‘All animals deserve a chance to find happiness’

Students save newborn kittens

The Shield
The university has been dealing with the presence of feral cats for many years, however, no policy change has been made.

Hannah Stone first saw the pregnant cat about three weeks after move in.

“I had been hearing about this pregnant cat that had been hanging out around the apartment buildings,” the freshmen art major said. “Eventually, I saw her, and she looked ready to pop.”

Back in 2014, a junior psychology major named Audrey Maxwell started a petition to encourage the university to adopt a Trap, Neuter, and Return (TNR) policy.

The policy would involve trapping the ferals cats on campus, getting them spayed or neutered and releasing them back to where they were captured. Maxwell’s proposal was approved by the SGA but shut down by the president.

As of 2018, the university’s policies on handling the feral cat population has remained unchanged.

Stone described the mother cat as a short-haired tabby with gray fur and black stripes. Stone had attempted to catch the cat before with a cat-carrier but was unsuccessful. She said the cat would run away before she could close the cage door on her.

Stone, along with sophomore nursing major Christina Zolezzi and another friend, decided to go and find the kittens after the mother gave birth. Stone said the kittens were found by one of the parking lots in the O’Daniel South area of the apartments. The three kittens were only a couple weeks old with open eyes and closed ears, hidden in tall grass. Stone said their mom was very protective.

“As soon as you took a step closer you knew that you were there because you could hear (the mother) hissing,” Stone said. “You couldn’t see her, but you could hear her.”

Stone had brought a cat carrier to try to catch the mother. But, when she came back after getting Zolezzi, the mother had run away. Even when they put the kittens in the carrier to coax the mother she never came back. Stone said she never saw the mother again.

“I had to feed them every couple of hours,” Stone said. “I’m pretty sure I didn’t sleep. They were cute, but they were so stinking young and it took them a while to finally actually eat and stuff.”

The kittens included one female tabby and two solid gray males.

“The little (female) was the one that looked most like her mom,” Stone said. “There’s a bunch of black cats and most of them, to our knowledge that we could tell, is male. We’re convinced that one of those black cats was the daddy.”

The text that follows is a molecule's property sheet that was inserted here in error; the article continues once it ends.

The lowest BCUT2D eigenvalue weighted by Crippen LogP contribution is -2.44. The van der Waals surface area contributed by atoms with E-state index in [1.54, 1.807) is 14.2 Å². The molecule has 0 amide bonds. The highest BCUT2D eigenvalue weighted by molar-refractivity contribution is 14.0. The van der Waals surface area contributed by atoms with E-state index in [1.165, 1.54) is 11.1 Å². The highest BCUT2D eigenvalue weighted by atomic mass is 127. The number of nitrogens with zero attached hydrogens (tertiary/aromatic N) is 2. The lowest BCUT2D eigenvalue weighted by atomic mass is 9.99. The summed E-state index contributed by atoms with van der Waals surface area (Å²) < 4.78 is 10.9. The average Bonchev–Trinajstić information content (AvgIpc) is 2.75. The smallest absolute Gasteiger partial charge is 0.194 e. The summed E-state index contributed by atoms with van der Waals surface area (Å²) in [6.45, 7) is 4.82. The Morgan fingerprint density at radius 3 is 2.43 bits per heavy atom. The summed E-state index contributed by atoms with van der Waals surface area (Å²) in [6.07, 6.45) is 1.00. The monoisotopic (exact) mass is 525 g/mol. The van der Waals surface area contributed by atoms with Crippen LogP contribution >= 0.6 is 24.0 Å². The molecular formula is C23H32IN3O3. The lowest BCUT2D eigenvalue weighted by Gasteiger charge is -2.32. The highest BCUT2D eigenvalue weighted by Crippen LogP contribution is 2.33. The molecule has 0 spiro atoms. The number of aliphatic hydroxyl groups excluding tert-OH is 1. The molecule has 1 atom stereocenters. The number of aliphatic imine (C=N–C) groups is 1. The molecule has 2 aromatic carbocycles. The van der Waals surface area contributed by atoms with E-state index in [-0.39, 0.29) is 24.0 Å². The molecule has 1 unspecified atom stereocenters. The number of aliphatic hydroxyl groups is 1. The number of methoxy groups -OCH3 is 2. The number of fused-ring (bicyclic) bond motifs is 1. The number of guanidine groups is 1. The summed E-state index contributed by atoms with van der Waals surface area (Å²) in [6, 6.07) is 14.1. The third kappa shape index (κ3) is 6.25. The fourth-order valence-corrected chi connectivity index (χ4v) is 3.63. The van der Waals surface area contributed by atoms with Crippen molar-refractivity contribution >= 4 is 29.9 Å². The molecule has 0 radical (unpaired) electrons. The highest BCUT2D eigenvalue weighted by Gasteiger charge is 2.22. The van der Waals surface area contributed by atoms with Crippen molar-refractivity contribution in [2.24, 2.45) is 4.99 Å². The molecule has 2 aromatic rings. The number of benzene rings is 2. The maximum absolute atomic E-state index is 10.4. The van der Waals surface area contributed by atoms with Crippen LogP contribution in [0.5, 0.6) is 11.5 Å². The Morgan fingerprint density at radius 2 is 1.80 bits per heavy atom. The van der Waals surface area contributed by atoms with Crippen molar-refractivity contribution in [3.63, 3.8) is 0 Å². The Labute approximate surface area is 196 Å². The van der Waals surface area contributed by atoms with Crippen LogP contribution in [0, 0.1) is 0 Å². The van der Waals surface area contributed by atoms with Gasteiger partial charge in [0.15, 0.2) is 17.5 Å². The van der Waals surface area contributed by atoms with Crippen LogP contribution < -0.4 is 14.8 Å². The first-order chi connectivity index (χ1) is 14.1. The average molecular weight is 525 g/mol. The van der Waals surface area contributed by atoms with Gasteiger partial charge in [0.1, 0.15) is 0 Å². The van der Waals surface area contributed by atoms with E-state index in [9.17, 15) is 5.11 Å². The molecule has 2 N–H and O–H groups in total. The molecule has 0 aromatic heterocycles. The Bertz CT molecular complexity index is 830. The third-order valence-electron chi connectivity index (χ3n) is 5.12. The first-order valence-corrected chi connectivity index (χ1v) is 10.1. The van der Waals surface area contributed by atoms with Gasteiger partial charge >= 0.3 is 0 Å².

Stone said the Humane Society wasn’t sure if they could take in the kittens due to population and fear of the kittens carrying diseases since they were feral. The Humane Society took them in to be cared for by a foster. Stone has not heard about the kittens since.

Stone said her first thought after giving up the kittens was a relief because she could finally take a nap after taking care of them all night.

“I was also relieved because I was like, ‘well, now there was somebody who actually knows what they’re doing more than I  do,’” Stone said. “I knew how to keep them alive, but, you know, I didn’t have the means to really do anything with them.”

Stone couldn’t keep them at the apartments nor could she bring them to her home since there were already other cats there.

“I figured, ‘well, at the very least, they’ll go somewhere and they’ll have a way better chance of having a happier life than I could ever give them,’” Stone said. “I feel like they had a better chance at making it through than if they had just been with me.”

Stone said it was important to help the kittens because of how young they were and how many cats are already at USI.

“I’m sure the mama would have done a good job taking care of her babies and stuff,” Stone said. “But I think all animals deserve a chance to find happiness and I don’t know if they would have found happiness just living here in the woods.”

Zolezzi said she was relieved when they found the kittens because they could save them.

According to Zolezzi, there was another kitten from the same litter that has been found earlier. That kitten died after being taken to the veterinarian because of poor health. Because of this kitten being found, Zolezzi and the others knew where to look for the rest of the litter.

Zolezzi said the kittens were healthy and said they fed the kittens with 2 percent milk from their fingers and a warmed cup.

“Every three hours they had to be fed,” Zolezzi said. “It was really stressful, but it was rewarding.”

Stone said students should help out the cats as long as they know what they’re doing. She said cats carry a lot of diseases and someone can get hurt if they don’t know how to handle the situation.

“If you feel like this is something you should do, then go for it,” Stone said. “But make sure you know what you’re doing first. Otherwise, you’ll just hurt yourself and cause more problems for the animal you’re trying to save.”